These divisions, and this culture, are corrosive. It is a much bigger problem for the Left-half of society, than those of us on the right. For we are exposed to their worldview every day, in every television program, newspaper article, and movie theatre, and they are exposed to us only at the ballot box, much to their increasing horror.
The consequences of alienation
In the United States, this divide has ushered in President-elect Trump, in an act of absolute rebellion by those who did not feel that they were being heard.
What we are witnessing in the West is the revolt of people against an establishment consensus that demands relentless conformity from each and every one of us before it is willing to declare us civilized.
It is also a revolt against a culture in which a small elite decides the new catechisms of the day, and then declares questioning those catechisms to be proof of the questioner’s unfitness to be considered reasonable.
This is the biggest threat to liberty today. It comes from within, and it grows daily. It is the consequence of alienation from one another, and from a shared sense of purpose.
The United States’ Declaration of Independence, the seminal document in the history of mankind’s quest for freedom, “holds these truths to be self-evident: that all men are created equal, that they are endowed by their Creator with certain unalienable Rights, that among these are Life, Liberty and the pursuit of Happiness.”
That is perhaps the most quoted passage of any foundational document, anywhere in the world. But the very next paragraph is not quoted often enough:
That whenever any Form of Government becomes destructive of these ends, it is the Right of the People to alter or to abolish it, and to institute new Government, laying its foundation on such principles and organizing its powers in such form, as to them shall seem most likely to affect their Safety and Happiness.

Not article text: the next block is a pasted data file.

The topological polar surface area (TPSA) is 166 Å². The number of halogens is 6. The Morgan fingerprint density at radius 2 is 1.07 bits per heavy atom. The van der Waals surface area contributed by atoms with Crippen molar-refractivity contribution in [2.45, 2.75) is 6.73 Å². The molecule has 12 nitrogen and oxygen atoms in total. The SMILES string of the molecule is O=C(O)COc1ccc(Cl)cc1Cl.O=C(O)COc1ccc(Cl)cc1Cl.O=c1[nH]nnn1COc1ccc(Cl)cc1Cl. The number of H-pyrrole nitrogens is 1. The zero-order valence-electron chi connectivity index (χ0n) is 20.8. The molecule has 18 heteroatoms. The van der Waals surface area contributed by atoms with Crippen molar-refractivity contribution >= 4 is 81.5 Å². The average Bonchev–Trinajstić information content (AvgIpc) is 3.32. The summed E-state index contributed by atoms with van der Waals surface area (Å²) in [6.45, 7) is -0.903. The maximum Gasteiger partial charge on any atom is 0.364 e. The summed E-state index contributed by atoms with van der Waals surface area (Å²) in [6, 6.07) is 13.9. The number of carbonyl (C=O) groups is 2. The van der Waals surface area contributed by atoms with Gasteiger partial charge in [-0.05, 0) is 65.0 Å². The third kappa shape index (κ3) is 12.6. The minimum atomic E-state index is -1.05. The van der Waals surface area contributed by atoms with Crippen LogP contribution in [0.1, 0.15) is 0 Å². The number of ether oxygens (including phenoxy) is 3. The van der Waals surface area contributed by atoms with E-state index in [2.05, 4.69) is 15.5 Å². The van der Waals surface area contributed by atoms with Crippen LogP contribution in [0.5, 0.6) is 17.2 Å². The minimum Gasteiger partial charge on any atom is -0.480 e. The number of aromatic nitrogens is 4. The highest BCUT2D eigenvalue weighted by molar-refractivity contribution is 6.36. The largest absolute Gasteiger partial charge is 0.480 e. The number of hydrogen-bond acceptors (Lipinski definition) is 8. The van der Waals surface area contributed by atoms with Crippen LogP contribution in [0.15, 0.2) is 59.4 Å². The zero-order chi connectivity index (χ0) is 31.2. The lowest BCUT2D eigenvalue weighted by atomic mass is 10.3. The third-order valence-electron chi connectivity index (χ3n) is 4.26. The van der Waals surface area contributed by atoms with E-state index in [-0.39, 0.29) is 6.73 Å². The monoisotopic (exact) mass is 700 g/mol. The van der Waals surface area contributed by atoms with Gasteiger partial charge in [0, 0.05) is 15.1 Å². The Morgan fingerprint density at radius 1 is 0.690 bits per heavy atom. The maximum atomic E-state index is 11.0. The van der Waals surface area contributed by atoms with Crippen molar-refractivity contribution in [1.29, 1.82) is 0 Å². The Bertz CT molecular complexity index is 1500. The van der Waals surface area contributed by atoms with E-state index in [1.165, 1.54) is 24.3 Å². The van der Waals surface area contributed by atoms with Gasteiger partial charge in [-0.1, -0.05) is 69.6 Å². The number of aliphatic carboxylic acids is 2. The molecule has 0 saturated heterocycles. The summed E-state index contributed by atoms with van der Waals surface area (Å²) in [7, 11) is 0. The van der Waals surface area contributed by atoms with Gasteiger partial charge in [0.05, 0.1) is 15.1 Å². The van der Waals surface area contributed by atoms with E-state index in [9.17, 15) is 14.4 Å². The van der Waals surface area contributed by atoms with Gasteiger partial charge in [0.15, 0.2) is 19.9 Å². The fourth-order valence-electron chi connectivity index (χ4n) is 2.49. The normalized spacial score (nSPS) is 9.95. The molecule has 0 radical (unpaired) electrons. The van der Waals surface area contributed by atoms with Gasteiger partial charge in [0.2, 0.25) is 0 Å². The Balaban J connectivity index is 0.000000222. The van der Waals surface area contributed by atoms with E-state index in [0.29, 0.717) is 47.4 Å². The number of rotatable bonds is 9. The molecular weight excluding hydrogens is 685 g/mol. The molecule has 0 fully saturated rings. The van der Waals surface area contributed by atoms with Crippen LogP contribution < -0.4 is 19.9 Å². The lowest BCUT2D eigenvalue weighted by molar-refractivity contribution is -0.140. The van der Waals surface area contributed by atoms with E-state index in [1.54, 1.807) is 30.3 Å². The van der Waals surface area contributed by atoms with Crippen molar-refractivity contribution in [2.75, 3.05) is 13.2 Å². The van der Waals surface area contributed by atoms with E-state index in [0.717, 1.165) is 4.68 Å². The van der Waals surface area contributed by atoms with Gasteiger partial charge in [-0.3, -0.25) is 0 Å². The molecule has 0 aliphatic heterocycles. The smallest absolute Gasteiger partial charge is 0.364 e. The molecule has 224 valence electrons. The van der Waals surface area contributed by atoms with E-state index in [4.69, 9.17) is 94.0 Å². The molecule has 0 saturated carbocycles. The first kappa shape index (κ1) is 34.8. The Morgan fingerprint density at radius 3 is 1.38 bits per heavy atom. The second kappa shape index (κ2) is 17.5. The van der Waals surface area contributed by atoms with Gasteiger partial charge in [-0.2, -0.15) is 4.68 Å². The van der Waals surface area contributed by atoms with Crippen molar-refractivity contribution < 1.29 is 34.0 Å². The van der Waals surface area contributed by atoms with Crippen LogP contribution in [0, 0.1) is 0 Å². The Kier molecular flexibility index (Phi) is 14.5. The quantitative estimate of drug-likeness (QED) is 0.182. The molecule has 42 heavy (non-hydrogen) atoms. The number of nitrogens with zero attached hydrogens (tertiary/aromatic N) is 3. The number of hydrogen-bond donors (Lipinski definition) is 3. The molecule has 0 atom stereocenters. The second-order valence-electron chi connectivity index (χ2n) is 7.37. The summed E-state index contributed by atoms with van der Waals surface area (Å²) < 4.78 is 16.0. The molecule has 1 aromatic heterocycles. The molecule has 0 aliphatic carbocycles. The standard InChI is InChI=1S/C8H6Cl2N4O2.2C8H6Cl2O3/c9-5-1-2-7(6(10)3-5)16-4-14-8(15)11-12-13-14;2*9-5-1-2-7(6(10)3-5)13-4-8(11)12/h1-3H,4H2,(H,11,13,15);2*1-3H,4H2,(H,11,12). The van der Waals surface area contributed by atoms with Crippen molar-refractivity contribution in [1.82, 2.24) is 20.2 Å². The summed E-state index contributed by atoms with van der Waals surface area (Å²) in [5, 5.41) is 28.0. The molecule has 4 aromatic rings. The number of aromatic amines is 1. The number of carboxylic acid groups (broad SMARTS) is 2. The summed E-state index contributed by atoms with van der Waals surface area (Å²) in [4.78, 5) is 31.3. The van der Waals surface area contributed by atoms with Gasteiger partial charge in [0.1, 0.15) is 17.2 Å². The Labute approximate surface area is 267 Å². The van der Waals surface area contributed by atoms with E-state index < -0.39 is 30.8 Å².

This year, we have seen the people begin to do just that, in the United States and in the United Kingdom.
And if we want to preserve liberty, and preserve our shared and common values, we, as a society – and particularly those of us who are in a position to attend and speak at conferences like this one – must recommit ourselves to behaving like genuine liberals.
The loss of the apple
But that is not our only challenge. If preserving liberty were as simple as following a few people you disagree with on social media, liberty would not be in danger.
Writing of the Communist Russia in his 1932 essay “Bolshevism and the Bourgeoisies,” Christopher Dawson observed that the Bolsheviks had “upset the throne and the altar, and put in place nothing but themselves.”
The Bolsheviks are not on record as having responded to Dawson, but it is likely that their response would have been to say that the throne and the altar had failed, and it was time to sweep them away.
But one of the failures of communism and collectivism has always been its failure to recognise the importance of a unifying creed and set of beliefs for a people that is more than simply economic.
In the West, increasingly, there is no unifying creed, or set of beliefs. We, too, over the last 30 years, have swept away throne and altar. We have replaced them with a vanishing nothingness – an emptiness where our shared identity should be.
If we want people to assimilate into our society, to defend our values, and to place on them the same high price that our ancestors willingly paid, we have to give them something into which to assimilate. We have to project a sense of pride, of common purpose, of self-belief.
In conversation with the journalist Peter Seewald, the former pope, Benedict XVI, had this to say:
It is obvious today that the concept of truth has become suspect. A large proportion of contemporary philosophies, in fact, consist of saying that man is not capable of truth. But viewed in that way, man would not be capable of ethical values, either. Then he would have no standards. Then he would only have to consider how he arranged things reasonably for himself, and then at any rate the opinion of the majority would be the only criterion that counted.
The former pope’s criticism echoes that 1932 criticism of the Communists.
When we abolish the concept of universal truth, as we have done in the West with regard to our own values, and replace it with nothing but our own perceptions of what is true, then the very foundational stones on which a society is built begin to collapse.
There is a certain truth, hidden in the oldest parable of them all. The freedom of Eden was conditional on Adam making the choice not to eat the apple. The apple, and the tree on which it grew, was to be respected and venerated. The apple tree was not a restriction on freedom, but merely the price that had to be paid for its preservation. When we bite into that apple, the whole structure comes crashing down.